Since its inception in 2000, the FPA Retreat has always been sui generis: It is as much a gathering of like-minded financial planners who draw strength from communing with each other as it is an educational conference.
At the opening session of this year’s Retreat, being held in Bonita Springs, Fla., from May 3-6, FPA President Marty Kurtz greeted the 350 attendees on Tuesday by raising the community theme: “We talk about being a community of communities,” said Kurtz, referring to the Financial Planning Association itself, and said that while FPA members fervently some share some common beliefs, such as custody of care and putting clients first, “other things we do differently; that diversity is one of our greatest strengths.”
Planner Michael Kitces of Pinnacle Advisory Group in Columbia, Md., the chair of the 2011 Retreat task force, said the Retreat’s focus would be on “what’s coming in the future," evidenced as well in a new track at the conference, an "outside the box" track where experts from outside financial planning would provide insights to the financial planners.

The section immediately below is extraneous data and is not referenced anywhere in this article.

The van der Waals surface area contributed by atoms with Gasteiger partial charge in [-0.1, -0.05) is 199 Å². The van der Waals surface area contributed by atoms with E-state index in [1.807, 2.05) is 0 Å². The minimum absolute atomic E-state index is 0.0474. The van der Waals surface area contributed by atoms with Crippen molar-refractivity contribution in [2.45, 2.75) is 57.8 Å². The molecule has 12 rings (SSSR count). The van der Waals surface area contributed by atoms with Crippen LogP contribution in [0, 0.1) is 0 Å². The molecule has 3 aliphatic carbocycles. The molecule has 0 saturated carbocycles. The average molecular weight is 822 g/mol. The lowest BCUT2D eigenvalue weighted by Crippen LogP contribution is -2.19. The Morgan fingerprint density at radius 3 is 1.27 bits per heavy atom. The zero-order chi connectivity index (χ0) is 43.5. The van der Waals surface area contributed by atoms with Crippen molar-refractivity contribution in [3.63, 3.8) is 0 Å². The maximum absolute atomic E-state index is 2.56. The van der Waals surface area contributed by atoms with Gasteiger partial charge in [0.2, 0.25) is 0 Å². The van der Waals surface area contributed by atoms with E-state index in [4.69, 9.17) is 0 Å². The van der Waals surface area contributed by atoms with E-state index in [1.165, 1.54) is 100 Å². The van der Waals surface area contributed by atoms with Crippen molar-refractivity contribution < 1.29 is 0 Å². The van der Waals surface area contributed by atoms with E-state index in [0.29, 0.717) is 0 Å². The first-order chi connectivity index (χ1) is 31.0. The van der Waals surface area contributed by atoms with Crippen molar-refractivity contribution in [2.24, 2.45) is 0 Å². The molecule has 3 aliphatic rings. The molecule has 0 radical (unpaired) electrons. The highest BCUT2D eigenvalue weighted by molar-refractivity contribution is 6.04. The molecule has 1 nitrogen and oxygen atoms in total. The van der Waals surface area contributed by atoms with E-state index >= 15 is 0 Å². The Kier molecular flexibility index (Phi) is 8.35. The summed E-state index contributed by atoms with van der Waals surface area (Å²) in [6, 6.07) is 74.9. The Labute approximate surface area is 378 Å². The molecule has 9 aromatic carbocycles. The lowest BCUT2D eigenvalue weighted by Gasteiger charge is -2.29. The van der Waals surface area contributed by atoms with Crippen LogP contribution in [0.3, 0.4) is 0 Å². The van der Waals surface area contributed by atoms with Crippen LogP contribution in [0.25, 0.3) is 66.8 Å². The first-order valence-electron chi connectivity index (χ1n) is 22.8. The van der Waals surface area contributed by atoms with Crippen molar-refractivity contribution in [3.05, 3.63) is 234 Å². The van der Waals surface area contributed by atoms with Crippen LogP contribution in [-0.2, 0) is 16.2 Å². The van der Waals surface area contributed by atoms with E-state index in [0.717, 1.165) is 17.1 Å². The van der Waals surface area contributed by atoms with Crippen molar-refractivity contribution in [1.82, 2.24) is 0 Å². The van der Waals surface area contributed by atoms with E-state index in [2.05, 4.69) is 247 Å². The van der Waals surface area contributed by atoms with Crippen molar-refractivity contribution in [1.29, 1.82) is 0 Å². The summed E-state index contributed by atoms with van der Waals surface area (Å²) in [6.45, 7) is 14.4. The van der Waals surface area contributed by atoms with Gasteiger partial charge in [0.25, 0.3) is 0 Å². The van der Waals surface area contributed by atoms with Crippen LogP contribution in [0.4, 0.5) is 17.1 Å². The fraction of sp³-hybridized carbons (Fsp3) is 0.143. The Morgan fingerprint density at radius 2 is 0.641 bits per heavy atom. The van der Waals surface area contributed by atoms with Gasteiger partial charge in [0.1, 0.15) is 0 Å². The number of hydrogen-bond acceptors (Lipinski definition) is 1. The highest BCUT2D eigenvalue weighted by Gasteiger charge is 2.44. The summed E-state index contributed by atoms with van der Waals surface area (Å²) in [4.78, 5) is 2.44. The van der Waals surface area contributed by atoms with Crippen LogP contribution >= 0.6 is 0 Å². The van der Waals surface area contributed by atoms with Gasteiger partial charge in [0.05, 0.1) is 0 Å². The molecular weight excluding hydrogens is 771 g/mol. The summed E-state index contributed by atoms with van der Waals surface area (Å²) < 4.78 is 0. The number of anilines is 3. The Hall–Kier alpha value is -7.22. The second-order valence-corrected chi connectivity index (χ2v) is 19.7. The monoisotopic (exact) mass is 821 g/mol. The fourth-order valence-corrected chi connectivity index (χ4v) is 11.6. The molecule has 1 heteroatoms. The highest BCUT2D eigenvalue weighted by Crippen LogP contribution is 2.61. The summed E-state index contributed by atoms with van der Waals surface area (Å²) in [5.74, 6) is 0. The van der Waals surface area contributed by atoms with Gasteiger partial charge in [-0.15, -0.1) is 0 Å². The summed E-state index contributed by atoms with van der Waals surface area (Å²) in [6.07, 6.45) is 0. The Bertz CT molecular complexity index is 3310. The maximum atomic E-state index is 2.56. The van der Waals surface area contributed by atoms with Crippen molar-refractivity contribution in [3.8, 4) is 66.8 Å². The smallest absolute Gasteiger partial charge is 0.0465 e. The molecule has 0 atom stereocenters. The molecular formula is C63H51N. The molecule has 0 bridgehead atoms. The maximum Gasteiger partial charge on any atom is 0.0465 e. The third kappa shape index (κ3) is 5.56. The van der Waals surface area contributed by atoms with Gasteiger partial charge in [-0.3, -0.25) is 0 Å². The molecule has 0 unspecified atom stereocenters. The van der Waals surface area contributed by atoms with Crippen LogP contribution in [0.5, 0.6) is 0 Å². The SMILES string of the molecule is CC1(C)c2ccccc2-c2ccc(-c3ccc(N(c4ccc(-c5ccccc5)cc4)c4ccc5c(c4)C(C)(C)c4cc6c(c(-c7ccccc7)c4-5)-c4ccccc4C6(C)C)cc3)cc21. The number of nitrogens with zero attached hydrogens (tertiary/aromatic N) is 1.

Kitces then introducing keynote speaker Thomas Frey, a former IBM engineer and now a futurist. Frey, executive director of the Da Vinci Institute in Louisville, Colo., told attendees that digital technology advances, evidenced in the highest degree by apps for smart phones and tablets, were creating an “untethered” marketplace and society that is ushering in an “age of Hyper-Individuality.”
Recalling from history the problems that the Roman Empire had in matching the sophisticated mathematical developments of the Greeks, which he attributed to the limitations of Roman numerals, Frey (left) challenged attendees to ask themselves "What systems do we employ today that are the equivalent of Roman numerals?” and to determine if “financial planning is the equivalent of Roman numerals.”